Haitian man has been employed as a sugar cane cutter in the Dominican Republic since 1963

Haitian man, who worked in the Dominican sugar cane fields since 1963, applied for temporary visa. AP photo

But the DR has been the focus of more investment and development, including tourism, manufacturing, and a huge sugar industry. (Much U.S. sugar comes from the DR, and much of the DR sugar industry is owned by U.S. capital.) So the DR has been somewhat less poor, and there are more possibilities for employment. Although many of the jobs available to immigrants there are barely better than slavery, they are still a powerful draw for people in Haiti who have been stalked by outright hunger and, since the earthquake, homelessness.

U.S. and Dominican capitalists squeezed huge profits out of these desperate immigrants for over a century. But Haitians and their descendants have faced not only exploitation, but vicious racism. The Dominican elites promoted the same sick anti-black racism as their colonial masters and their U.S. conquerors, and used it as a way of dividing the oppressed and focusing attention away from their own crimes against the people. Haitians, people of Haitian descent, and even dark-skinned people of Dominican descent have repeatedly been the scapegoats in times of hardship and/or social unrest in the DR, and the general fear and uncertainty have made people even more vulnerable to economic exploitation, willing to accept the most horrible and low-paid work because they had few options and no right to protest or organize.

In 1937, the Trujillo dictatorship unleashed a genocidal campaign, known as “the Perejil massacre.” Perejil is the Spanish word for parsley, and it is difficult for non-native Spanish speakers to pronounce. Trujillo’s troops roamed the countryside demanding that dark-skinned people pronounce it; if they did not do it correctly, they were often killed on the spot. Estimates of the death toll in this massacre are as high as 20,000. This was aimed at driving immigrants out of the country, blaming them for the suffering of the Dominican people, and strengthening the border.

What is happening now is both a continuation of this ugly history, and is evoking that time of fear and horror in a way that increases the terrorization of dark-skinned people in the DR today.

The Role of the U.S.

While there has been significant international condemnation of the Dominican government’s steps towards ethnic cleansing, the U.S. government has been notably silent. The U.S. likes to promote itself as the “defender of human rights” all over the planet (especially in rival powers or other countries that “get in its way” like Russia, China, or Iran). Yet here is an openly racist and cruel program of ethnic cleansing being carried out in a country that is a close ally of the U.S., and a major recipient of U.S. military aid ($358 million since 1946, nearly $8 million in 2010 alone1—and the U.S. is stone silent.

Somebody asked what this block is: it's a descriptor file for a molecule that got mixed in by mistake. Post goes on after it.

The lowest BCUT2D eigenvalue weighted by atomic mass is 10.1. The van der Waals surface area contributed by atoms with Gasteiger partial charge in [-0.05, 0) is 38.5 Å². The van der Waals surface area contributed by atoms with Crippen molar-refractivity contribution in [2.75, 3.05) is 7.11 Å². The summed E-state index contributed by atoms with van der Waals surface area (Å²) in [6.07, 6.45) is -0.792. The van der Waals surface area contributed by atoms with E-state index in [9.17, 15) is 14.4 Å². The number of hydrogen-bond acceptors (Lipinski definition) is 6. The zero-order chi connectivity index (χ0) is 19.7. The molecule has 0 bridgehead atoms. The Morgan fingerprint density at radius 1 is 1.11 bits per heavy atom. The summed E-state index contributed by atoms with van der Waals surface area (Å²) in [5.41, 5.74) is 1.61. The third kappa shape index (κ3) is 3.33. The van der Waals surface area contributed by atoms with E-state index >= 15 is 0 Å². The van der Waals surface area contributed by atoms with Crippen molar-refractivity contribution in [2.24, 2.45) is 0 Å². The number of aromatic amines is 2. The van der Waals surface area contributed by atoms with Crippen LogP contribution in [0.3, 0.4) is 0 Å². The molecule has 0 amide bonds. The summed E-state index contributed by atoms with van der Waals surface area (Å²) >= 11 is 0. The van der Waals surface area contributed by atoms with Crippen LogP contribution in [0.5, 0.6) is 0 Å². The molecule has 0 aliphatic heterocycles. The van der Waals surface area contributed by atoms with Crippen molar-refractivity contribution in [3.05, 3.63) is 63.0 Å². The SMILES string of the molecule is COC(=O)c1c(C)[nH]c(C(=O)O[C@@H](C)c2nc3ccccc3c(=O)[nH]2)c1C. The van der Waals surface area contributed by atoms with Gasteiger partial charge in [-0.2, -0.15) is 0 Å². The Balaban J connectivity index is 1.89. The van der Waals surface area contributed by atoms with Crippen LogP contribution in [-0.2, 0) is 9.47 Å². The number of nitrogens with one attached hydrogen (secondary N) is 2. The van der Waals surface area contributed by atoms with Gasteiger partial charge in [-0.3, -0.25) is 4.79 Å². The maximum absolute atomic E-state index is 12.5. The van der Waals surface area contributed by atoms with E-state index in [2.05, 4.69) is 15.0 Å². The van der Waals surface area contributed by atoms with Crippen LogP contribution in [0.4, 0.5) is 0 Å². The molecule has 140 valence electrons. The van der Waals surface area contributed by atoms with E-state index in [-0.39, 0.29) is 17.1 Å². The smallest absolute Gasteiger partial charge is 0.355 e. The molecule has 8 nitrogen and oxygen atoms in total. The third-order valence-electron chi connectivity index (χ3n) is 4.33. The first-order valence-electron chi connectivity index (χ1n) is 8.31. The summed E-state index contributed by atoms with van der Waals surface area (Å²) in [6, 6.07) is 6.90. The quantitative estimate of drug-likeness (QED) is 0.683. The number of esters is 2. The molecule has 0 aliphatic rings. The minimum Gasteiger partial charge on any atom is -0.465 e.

But it is not just silence—the U.S. is actively involved in the Dominican border patrol (known as CESFRONT—Specialized Border Security Corps). According to the Nation:

The enforcement model the Dominican Republic uses to police its boundary with Haiti is an import from the United States. (November 19, 2013)

CESFRONT itself is, in fact, an outgrowth of a U.S. effort to promote “strong borders” abroad as part of its Global War on Terror. So U.S. Consul-General Michael Schimmel told a group from the Columbia Law School Human Rights Clinic in the Dominican Republic back in 2008.... The U.S. military, he added, was training the Dominican border patrol in “professionalism.”

The anti-immigrant practices and outlook in the DR are a direct reflection of the attitudes and policies of the U.S. along its border with Mexico. And the cold-hearted and racist anti-Haitian policy also is a direct reflection of U.S. policy towards Haiti. In the 1980s, when large numbers of Haitians were fleeing poverty and dictatorship, the U.S. incarcerated all the new arrivals at the Krome concentration camp in South Florida. The U.S. also stigmatized Haitians as carriers of the HIV virus. After the 2010 earthquake, as people fled in desperation, the U.S. put five patrol boats in Haitian waters to turn them back and warned that they would not accept any refugees from this humanitarian crisis.


It is very important that major cultural figures like authors Junot Díaz (from the DR) and Edwidge Danticat (from Haiti) have teamed up to call out this assault on the people. They have led protests in Miami’s Little Haiti community, and there have also been protests of hundreds in New York City’s Dominican community of Washington Heights. And other public figures, such as the Dominican-American novelist Julia Alvarez, have spoken out, as well. But there is a need for everyone to watch closely, speak out, and protest against this, including speaking out against U.S. complicity.

1. Where Does U.S. Military Aid Go? (PBS, August 30, 2012) [back]